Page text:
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by Wayne Blank
Caiaphas was the Jewish high priest in Jerusalem during the years about 27 to 36, through the time of Jesus' public ministry, contemporary with the emperor Tiberius (see Ancient Empires - Rome). His father-in-law was the former high priest Annas. Caiaphas was a Sadducee, and a member of the religious council when he ruled that The Lord should be put to death (John 11:50). Caiaphas had no legal authority to execute anyone, so Jesus was sent to Pontius Pilate, the Roman governor (Matthew 27:2, John 18:28).
"Those who had arrested Jesus took him to Caiaphas, the high priest, where the teachers of the law and the elders had assembled. But Peter followed him at a distance, right up to the courtyard of the high priest. He entered and sat down with the guards to see the outcome. The chief priests and the whole Sanhedrin were looking for false evidence against Jesus so that they could put him to death. But they did not find any, though many false witnesses came forward. Finally two came forward and declared, "This fellow said, 'I am able to destroy the temple of God and rebuild it in three days.'" Then the high priest stood up and said to Jesus, "Are you not going to answer? What is this testimony that these men are bringing against you?" But Jesus remained silent. The high priest said to him, "I charge you under oath by the living God: Tell us if you are the Christ, the Son of God." "Yes, it is as you say," Jesus replied. "But I say to all of you: In the future you will see the Son of Man sitting at the right hand of the Mighty One and coming on the clouds of heaven." [see The Return Of Jesus Christ] Then the high priest tore his clothes and said, "He has spoken blasphemy! Why do we need any more witnesses? Look, now you have heard the blasphemy. What do you think?" "He is worthy of death," they answered. Then they spit in His face and struck Him with their fists. Others slapped Him and said, "Prophesy to us, Christ. Who hit You?" (Matthew 26:57-68)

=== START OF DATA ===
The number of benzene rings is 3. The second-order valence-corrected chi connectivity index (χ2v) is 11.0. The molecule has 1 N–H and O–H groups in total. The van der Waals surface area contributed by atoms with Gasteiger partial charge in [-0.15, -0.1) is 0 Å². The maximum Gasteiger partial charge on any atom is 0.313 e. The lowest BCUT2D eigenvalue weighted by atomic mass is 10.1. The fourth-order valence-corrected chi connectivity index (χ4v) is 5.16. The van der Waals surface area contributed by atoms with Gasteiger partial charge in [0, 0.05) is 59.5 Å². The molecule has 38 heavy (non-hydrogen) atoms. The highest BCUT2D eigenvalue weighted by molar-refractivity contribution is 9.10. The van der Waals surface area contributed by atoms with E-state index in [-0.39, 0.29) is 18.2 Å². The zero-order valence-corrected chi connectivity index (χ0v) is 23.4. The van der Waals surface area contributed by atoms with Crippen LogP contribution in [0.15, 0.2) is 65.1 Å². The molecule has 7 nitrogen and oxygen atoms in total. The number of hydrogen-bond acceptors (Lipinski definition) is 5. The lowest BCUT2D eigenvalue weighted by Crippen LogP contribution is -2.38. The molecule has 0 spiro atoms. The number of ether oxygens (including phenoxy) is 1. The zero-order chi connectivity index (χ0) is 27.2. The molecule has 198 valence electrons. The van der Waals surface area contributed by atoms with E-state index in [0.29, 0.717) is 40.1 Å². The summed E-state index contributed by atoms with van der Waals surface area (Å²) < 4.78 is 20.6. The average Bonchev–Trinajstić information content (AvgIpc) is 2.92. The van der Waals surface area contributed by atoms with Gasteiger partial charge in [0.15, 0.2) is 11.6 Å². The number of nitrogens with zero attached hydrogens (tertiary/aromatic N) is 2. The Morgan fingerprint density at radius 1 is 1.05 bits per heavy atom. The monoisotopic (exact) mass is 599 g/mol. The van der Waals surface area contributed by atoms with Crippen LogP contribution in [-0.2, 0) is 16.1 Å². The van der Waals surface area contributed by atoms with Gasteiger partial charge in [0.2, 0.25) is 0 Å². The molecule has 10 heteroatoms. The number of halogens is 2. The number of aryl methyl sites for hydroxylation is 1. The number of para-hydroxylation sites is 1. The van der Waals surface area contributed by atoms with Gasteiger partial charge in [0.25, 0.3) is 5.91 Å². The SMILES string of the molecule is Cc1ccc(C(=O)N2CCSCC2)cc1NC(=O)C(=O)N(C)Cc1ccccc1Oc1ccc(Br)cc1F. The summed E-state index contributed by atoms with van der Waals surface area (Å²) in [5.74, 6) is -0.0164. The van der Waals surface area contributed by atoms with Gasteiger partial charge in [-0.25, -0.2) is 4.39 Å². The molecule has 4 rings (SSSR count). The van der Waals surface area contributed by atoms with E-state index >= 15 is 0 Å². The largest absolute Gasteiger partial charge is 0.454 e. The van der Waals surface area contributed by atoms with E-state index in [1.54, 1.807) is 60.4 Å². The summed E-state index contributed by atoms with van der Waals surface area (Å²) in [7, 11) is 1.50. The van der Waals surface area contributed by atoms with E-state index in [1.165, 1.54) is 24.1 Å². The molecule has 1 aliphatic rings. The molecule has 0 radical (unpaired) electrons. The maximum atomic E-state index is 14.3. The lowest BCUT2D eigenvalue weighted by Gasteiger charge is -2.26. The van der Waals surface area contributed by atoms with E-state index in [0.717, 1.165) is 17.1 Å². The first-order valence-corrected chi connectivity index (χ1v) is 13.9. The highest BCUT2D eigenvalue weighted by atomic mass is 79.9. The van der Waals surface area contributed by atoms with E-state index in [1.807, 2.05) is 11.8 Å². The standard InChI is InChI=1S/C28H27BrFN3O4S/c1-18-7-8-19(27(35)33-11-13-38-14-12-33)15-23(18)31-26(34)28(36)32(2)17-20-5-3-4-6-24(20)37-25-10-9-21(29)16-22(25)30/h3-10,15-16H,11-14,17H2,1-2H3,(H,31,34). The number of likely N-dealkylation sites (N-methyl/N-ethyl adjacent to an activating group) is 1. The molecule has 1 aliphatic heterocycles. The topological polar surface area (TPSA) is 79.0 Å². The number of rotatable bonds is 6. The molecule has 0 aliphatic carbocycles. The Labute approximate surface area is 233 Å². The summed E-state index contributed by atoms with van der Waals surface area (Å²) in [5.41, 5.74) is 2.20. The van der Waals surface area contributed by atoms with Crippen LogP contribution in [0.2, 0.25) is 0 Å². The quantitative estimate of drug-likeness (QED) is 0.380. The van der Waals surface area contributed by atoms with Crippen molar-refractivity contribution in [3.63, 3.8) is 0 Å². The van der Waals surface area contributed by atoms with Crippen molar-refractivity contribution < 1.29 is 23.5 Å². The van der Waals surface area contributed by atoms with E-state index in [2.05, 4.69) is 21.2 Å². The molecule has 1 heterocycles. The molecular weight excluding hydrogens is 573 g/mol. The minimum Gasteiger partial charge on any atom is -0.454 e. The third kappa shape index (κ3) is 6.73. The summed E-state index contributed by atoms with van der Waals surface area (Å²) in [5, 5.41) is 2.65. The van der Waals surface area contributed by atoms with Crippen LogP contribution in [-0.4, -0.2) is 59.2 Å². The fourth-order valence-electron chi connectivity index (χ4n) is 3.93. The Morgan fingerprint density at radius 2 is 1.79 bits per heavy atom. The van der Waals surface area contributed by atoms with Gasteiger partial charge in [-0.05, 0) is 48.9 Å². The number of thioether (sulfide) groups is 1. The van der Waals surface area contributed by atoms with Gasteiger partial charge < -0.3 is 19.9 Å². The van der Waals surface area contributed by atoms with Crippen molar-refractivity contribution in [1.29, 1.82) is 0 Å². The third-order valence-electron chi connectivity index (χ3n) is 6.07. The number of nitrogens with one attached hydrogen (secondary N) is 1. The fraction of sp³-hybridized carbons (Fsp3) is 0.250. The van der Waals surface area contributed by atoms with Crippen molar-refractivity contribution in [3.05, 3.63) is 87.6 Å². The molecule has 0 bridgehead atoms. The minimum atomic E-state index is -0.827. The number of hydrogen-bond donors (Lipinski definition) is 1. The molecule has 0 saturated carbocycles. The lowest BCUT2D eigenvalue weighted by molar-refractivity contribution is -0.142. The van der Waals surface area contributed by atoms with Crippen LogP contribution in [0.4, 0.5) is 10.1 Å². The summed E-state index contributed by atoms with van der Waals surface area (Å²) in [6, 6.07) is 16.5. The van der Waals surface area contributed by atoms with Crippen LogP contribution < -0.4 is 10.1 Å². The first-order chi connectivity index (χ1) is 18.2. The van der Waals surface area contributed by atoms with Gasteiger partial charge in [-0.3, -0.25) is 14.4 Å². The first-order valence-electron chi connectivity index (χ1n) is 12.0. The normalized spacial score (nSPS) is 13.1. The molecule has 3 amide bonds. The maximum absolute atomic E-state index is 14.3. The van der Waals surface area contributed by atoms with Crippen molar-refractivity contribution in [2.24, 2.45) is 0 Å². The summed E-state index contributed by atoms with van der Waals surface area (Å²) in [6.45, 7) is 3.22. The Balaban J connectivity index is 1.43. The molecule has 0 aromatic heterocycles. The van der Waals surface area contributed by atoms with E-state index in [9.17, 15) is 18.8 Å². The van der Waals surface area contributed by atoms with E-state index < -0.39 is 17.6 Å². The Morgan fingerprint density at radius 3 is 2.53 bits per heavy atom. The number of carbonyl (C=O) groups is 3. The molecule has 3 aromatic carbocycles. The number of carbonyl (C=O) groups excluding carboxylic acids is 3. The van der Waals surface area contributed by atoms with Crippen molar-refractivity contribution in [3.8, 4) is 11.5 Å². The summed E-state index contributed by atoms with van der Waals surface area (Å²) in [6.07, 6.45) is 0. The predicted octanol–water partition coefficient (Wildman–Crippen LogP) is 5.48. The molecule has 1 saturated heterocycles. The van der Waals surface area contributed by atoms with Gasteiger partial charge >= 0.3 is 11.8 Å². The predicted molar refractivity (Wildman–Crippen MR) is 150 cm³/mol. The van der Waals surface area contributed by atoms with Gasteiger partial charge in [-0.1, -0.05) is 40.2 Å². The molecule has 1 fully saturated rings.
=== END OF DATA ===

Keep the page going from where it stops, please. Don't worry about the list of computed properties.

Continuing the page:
"Early in the morning, all the chief priests and the elders of the people came to the decision to put Jesus to death. They bound Him, led Him away and handed Him over to Pilate, the governor. When Judas, who had betrayed Him, saw that Jesus was condemned, he was seized with remorse and returned the thirty silver coins to the chief priests and the elders. "I have sinned," he said, "for I have betrayed innocent blood." "What is that to us?" they replied. "That's your responsibility." So Judas threw the money into the temple and left. Then he went away and hanged himself. The chief priests picked up the coins and said, "It is against the law to put this into the treasury, since it is blood money." So they decided to use the money to buy the potter's field as a burial place for foreigners. That is why it has been called the Field of Blood to this day." (Matthew 27:1-8)
Fact Finder: Why did Judas Iscariot betray Jesus Christ?